×

Uh-oh, it looks like your Internet Explorer is out of date.

For a better shopping experience, please upgrade now.

Beware of the Frog
     

Beware of the Frog

by William Bee
 

See All Formats & Editions

With deliciously ugly villains and a gasp-inducing ending, this quirky tale of the unexpected will have readers croaking with laughter.

Sweet old Mrs. Collywobbles lives on the edge of a big, dark, scary wood, so it’s a good thing that she has a pet frog to protect her. Too bad for the Greedy Goblin, the Smelly Troll, and the Giant Hungry Ogre, who don&

Overview

With deliciously ugly villains and a gasp-inducing ending, this quirky tale of the unexpected will have readers croaking with laughter.

Sweet old Mrs. Collywobbles lives on the edge of a big, dark, scary wood, so it’s a good thing that she has a pet frog to protect her. Too bad for the Greedy Goblin, the Smelly Troll, and the Giant Hungry Ogre, who don’t take this little amphibian seriously (GOBBLE)!

Editorial Reviews

Children's Literature - JoAn Watson Martin
If a sweet little old lady lives on the edge of scary dark woods, she definitely needs protection. Mrs. Collywobbles moves from one room of her house to another, always watching outside, but she sees her pet frog sitting on the steps, and the lovable expression on his face contrasts with her anxious face peering out the window. Luckily her pet frog is most effective at taking care of such villains as Greedy Goblin, Smelly Troll, and Hungry Orge. The art work in this book invites the reader to study carefully, since each villain comes with the dress and collections of his trade. Typical of fairy tales, three is the magic number. Now, Mrs. Collywobbles does not have to hide any longer. It works best if, the reader has read The Frog Prince, so that he or she is able to understand when this spoof ends appropriately with a twist and a "Burp!" Reviewer: JoAn Watson Martin
School Library Journal

Gr 1-4- This is a quirky story in which an old woman who lives alone at the edge of a dark, scary wood is protected by her pet frog. The creature easily handles any danger by swallowing each potential evildoer whole. The first villain to meet his fate is Greedy Goblin, followed by Smelly Troll, and finally Giant Hungry Ogre. As each bad guy nears Mrs. Collywobbles's house, he recites a rhyme themed around his distinct characteristics. "Nickerty-noo, nickerty-noo,/if I get a chance,/I'll steal from you," sings Greedy Goblin. The tale ends with a wicked twist. The narration and illustrations are joined tightly together. The text describes the scene in the pictures, pointing out specific things to notice. "Look! There is little Mrs. Collywobbles, hiding in her bathroom." The pen-and-ink and Macintosh artwork statically captures the "action" and creatively portrays each character. As he gobbles each villain, the frog sits passively with the feet, tail, and clothes of his victim hanging out of his mouth. Bright, flat colors contrast sharply against the white background. Stylized flowers and leaves give the pictures a 1960s look. The odd deadpan humor will not appeal to every child, but older readers and literature students will appreciate the irony of this almost fairy tale.-Carolyn Janssen, Public Library of Cincinnati and Hamilton County, OH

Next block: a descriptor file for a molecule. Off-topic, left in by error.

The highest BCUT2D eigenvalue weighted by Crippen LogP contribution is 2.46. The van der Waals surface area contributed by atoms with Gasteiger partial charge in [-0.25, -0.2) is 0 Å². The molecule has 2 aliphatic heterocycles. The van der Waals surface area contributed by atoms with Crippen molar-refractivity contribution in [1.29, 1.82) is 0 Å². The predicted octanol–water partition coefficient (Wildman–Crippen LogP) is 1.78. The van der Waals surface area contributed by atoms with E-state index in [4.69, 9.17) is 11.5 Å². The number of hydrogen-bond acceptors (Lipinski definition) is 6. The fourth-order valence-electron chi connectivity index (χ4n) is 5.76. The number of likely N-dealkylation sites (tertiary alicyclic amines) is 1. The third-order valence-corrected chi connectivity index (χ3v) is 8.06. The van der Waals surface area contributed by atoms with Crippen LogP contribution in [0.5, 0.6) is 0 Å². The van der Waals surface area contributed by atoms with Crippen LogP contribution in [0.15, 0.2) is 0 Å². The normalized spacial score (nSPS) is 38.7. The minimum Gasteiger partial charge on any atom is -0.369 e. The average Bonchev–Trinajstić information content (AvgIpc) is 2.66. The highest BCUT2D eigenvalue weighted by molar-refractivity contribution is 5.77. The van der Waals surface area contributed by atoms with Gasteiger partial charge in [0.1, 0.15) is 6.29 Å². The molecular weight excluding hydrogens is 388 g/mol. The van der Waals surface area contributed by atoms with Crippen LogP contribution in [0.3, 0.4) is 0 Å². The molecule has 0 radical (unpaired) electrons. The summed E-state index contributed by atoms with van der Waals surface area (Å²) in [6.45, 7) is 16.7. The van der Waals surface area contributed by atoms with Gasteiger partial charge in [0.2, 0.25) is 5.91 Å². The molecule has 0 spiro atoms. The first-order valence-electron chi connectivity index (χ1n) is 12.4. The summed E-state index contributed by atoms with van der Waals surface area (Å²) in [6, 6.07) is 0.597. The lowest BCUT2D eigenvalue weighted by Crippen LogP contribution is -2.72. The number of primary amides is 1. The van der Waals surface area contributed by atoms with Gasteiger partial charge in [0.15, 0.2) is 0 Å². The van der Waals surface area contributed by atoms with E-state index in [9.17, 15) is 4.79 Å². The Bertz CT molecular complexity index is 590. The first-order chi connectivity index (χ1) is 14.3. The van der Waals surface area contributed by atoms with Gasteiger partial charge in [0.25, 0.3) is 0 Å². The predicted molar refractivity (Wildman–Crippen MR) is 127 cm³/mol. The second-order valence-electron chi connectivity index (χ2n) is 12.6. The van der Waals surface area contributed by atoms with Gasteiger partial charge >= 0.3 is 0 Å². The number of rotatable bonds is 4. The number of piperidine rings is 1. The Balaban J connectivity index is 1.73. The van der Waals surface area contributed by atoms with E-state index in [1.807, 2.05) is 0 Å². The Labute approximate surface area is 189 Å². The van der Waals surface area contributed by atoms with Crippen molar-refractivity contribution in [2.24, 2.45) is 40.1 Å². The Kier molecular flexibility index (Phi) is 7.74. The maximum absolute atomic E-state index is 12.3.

Kirkus Reviews
Joining the rapidly swelling ranks of seemingly innocuous tales for younglings in which main characters are suddenly killed off, this charming outing stars sweet little old Mrs. Collywobbles and the small attack frog that guards her doorstep. The doorstep needs guarding too, as out of the adjacent "big, dark, scary wood" shamble a Greedy Goblin ("Nickerty-noo, nickerty-noo, / if I get a chance / I'll steal from you . . . "), a Smelly Troll and a Giant Hungry Ogre in succession. All meet the same fate, depicted on spreads with the single word "GOBBLE" and a view of the frog with various disconnected body parts hanging out of its mouth. Mrs. Collywobbles rewards the frog with a transformative kiss-which sets the stage for a final bit of snacking. Set in a mottled, woodsy landscape filled with stylized flowers and leaves, and populated with creatures more ugly than scary-looking, the episode fits neatly among the equally unsettling likes of Jeanne Willis's Tadpole's Promise (2005), illustrated by Tony Ross, and Kara LaReau's Ugly Fish (2006), illustrated by Scott Magoon. (Picture book. 6-8)

Product Details

ISBN-13:
9780763639204
Publisher:
Candlewick Press
Publication date:
06/24/2008
Pages:
48
Product dimensions:
9.10(w) x 8.23(h) x 0.38(d)
Lexile:
AD630L (what's this?)
Age Range:
3 - 7 Years

Meet the Author

William Bee is the author-illustrator of AND THE TRAIN GOES . . . and WHATEVER. He lives in the English countryside.

Customer Reviews

Average Review:

Post to your social network

     

Most Helpful Customer Reviews

See all customer reviews